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Engine Components

The following is a list of major components found in most reciprocating internal combustion engines (see Fig. 1-15).

  • Block: Body of engine containing the cylinders, made of cast iron or aluminum. In many older engines, the valves and valve ports were contained in the block. The block of water-cooled engines includes a water jacket cast around the cylinders. On air-cooled engines, the exterior surface of the block has cooling fins.
  • Camshaft: Rotating shaft used to push open valves at the proper time in the engine cycle, either directly or through mechanical or hydraulic linkage (push rods,rocker arms, tappets). Most modern automobile engines have one or more camshafts mounted in the engine head (overhead cam). Most older engines had camshafts in the crankcase. Camshafts are generally made of forged steel or cast iron and are driven off the crankshaft by means of a belt or chain (tim- ing chain). To reduce weight, some cams are made from a hollow shaft with the cam lobes press-fit on. In four-stroke cycle engines, the camshaft rotates at half engine speed.
  • Carburetor: Venturi flow device which meters the proper amount of fuel into the air flow by means of a pressure differential. For many decades it was the basic fuel metering system on all automobile (and other) engines. It is still used on low- cost small engines like lawn mowers, but isuncommon on new automobiles.
  • Catalytic converter: Chamber mounted in exhaust flow containing catalytic mater- ial that promotes reduction of emissions by chemical reaction.
  • Combustion chamber: The end of the cylinder between the head and the piston face where combustion occurs. The size of the combustion chamber continuously changes from a minimum volume when the piston is at TDC to a maximum when the piston is at BDC. The term “cylinder” issometimes synonymous with “combustion chamber” (e.g., “the engine was firing on all cylinders”). Some engines have open combustion chambers which consist of one chamber for each cylinder. Other engines have divided chambers which consist of dual chambers on each cylinder connected by an orifice passage.
  • Connecting rod: Rod connecting the piston with the rotating crankshaft, usually made of steel or alloy forging in most engines but may be aluminum in some small engines.
  • Connecting rod bearing: Bearing where connecting rod fastens to crankshaft.
  • Cooling fins: Metal fins on the outside surfaces of cylinders and head of an air- cooled engine. These extended surfaces cool the cylinders by conduction and convection.
  • Crankcase: Part of the engine block surrounding the rotating crankshaft. In many engines, the oil pan makes up part of the crankcase housing.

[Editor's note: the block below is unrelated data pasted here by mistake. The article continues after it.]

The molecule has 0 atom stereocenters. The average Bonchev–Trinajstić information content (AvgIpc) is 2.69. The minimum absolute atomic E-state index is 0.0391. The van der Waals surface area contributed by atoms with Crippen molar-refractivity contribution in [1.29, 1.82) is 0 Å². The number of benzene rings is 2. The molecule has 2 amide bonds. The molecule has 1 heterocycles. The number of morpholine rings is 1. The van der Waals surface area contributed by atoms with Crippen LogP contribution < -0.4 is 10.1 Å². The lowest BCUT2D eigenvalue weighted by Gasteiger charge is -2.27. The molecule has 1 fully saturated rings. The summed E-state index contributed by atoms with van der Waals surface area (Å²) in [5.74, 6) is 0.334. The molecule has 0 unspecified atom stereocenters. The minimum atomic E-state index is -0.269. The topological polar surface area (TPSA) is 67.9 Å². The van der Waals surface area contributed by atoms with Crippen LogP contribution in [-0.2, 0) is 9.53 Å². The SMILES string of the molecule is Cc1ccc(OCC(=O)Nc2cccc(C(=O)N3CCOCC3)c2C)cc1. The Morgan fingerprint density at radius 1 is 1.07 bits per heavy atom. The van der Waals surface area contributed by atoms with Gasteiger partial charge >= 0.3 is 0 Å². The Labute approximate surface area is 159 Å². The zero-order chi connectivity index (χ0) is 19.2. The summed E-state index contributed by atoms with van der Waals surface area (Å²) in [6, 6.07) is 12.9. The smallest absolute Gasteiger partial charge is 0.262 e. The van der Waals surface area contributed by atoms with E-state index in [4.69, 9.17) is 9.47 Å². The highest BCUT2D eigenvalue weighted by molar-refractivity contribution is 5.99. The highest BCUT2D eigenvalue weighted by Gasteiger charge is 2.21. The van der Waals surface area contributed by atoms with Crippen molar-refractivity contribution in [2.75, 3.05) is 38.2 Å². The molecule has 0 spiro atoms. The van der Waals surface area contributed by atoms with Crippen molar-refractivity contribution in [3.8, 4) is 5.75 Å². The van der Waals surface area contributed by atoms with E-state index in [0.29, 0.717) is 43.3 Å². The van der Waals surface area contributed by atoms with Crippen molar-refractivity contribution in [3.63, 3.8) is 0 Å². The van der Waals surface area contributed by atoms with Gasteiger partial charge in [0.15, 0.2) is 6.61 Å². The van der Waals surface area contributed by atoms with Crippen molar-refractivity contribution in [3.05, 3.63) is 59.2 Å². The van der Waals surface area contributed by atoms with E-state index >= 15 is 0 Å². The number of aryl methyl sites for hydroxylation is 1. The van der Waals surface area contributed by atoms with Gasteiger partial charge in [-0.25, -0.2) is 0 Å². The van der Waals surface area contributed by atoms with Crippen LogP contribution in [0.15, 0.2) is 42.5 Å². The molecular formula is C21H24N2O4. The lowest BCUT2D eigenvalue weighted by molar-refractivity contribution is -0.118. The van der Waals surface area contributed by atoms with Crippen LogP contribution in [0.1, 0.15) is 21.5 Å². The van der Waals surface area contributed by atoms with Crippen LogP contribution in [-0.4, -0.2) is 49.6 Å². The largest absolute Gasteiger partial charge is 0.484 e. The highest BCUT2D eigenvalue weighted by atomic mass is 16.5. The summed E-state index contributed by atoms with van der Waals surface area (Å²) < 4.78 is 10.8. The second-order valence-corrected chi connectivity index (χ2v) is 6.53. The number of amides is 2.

• Crankshaft: Rotating shaft through which engine work output is supplied to exter- nal systems. The crankshaft is connected to the engine block with the main bearings. It is rotated by the reciprocating pistons through connecting rods connected to the crankshaft, offset from the axis of rotation. This offset is sometimes called crank throw or crank radius. Most crankshafts are made of forged steel, while some are made of cast iron.
  • Cylinders: The circular cylinders in the engine block in which the pistons recipro- cate back and forth. The walls of the cylinder have highly polished hard surfaces. Cylinders may be machined directly in the engine block, or a hard metal (drawn steel) sleeve may be pressed into the softer metal block. Sleeves may be dry sleeves, which do not contact the liquid in the water jacket, or wet sleeves, which form part of the water jacket. In a few engines, the cylinder walls are given a knurled surface to help hold a lubricant film on the walls. In some very rare cases, the cross section of the cylinder is not round.
  • Exhaust manifold: Piping system which carries exhaust gases away from the engine cylinders, usually made of cast iron.
  • Exhaust: system Flow system for removing exhaust gases from the cylinders, treat- ing them, and exhausting them to the surroundings. It consists of an exhaust manifold which carries the exhaust gases away from the engine, a thermal or catalytic converter to reduce emissions, a muffler to reduce engine noise, and a tailpipe to carry the exhaust gases away from the passenger compartment.
  • Fan: Most engines have an engine-driven fan to increase air flow through the radi- ator and through the engine compartment, which increases waste heat removal from the engine. Fans can be driven mechanically or electrically, and can run continuously or be used only when needed.
  • Flywheel: Rotating mass with a large moment of inertia connected to the crank- shaft of the engine. The purpose of the flywheel is to store energy and furnish a large angular momentum that keeps the engine rotating between power strokes and smooths out engine operation. On some aircraft engines the pro- peller serves as the flywheel, as does the rotating blade on many lawn mowers.
  • Fuel injector: A pressurized nozzle that sprays fuel into the incoming air on SI engines or into the cylinder on CI engines. On SI engines, fuel injectors are located at the intake valve ports on multipoint port injector systems and upstream at the intake manifold inlet on throttle body injector systems. In a few SI engines, injectors spray directly into the combustion chamber.
  • Fuel pump: Electrically or mechanically driven pump to supply fuel from the fuel tank (reservoir) to the engine. Many modern automobiles have an electric fuel pump mounted submerged in the fuel tank. Some small engines and early automobiles had no fuel pump, relying on gravity feed.

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